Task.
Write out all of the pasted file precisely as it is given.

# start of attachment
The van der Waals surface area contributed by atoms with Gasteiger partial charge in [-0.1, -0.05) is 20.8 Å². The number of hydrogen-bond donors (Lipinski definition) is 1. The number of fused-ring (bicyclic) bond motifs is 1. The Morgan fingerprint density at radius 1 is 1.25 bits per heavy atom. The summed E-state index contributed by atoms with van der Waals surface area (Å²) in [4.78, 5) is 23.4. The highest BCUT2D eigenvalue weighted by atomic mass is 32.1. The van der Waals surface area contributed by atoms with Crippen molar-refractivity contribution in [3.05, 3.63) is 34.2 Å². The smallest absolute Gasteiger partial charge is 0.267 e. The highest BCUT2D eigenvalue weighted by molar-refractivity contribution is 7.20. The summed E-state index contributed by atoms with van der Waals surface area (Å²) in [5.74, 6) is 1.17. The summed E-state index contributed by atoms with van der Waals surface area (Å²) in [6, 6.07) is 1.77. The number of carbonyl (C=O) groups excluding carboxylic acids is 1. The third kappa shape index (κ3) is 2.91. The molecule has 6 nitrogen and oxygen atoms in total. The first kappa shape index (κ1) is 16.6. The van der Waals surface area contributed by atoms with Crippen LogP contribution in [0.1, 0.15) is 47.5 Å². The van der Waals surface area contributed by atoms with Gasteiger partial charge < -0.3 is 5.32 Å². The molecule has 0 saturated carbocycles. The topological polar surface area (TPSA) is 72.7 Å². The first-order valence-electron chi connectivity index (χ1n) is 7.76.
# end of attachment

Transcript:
The van der Waals surface area contributed by atoms with Gasteiger partial charge in [-0.1, -0.05) is 20.8 Å². The number of hydrogen-bond donors (Lipinski definition) is 1. The number of fused-ring (bicyclic) bond motifs is 1. The Morgan fingerprint density at radius 1 is 1.25 bits per heavy atom. The summed E-state index contributed by atoms with van der Waals surface area (Å²) in [4.78, 5) is 23.4. The highest BCUT2D eigenvalue weighted by atomic mass is 32.1. The van der Waals surface area contributed by atoms with Crippen molar-refractivity contribution in [3.05, 3.63) is 34.2 Å². The smallest absolute Gasteiger partial charge is 0.267 e. The highest BCUT2D eigenvalue weighted by molar-refractivity contribution is 7.20. The summed E-state index contributed by atoms with van der Waals surface area (Å²) in [5.74, 6) is 1.17. The summed E-state index contributed by atoms with van der Waals surface area (Å²) in [6, 6.07) is 1.77. The number of carbonyl (C=O) groups excluding carboxylic acids is 1. The third kappa shape index (κ3) is 2.91. The molecule has 6 nitrogen and oxygen atoms in total. The first kappa shape index (κ1) is 16.6. The van der Waals surface area contributed by atoms with Crippen LogP contribution in [0.1, 0.15) is 47.5 Å². The van der Waals surface area contributed by atoms with Gasteiger partial charge < -0.3 is 5.32 Å². The molecule has 0 saturated carbocycles. The topological polar surface area (TPSA) is 72.7 Å². The first-order valence-electron chi connectivity index (χ1n) is 7.76.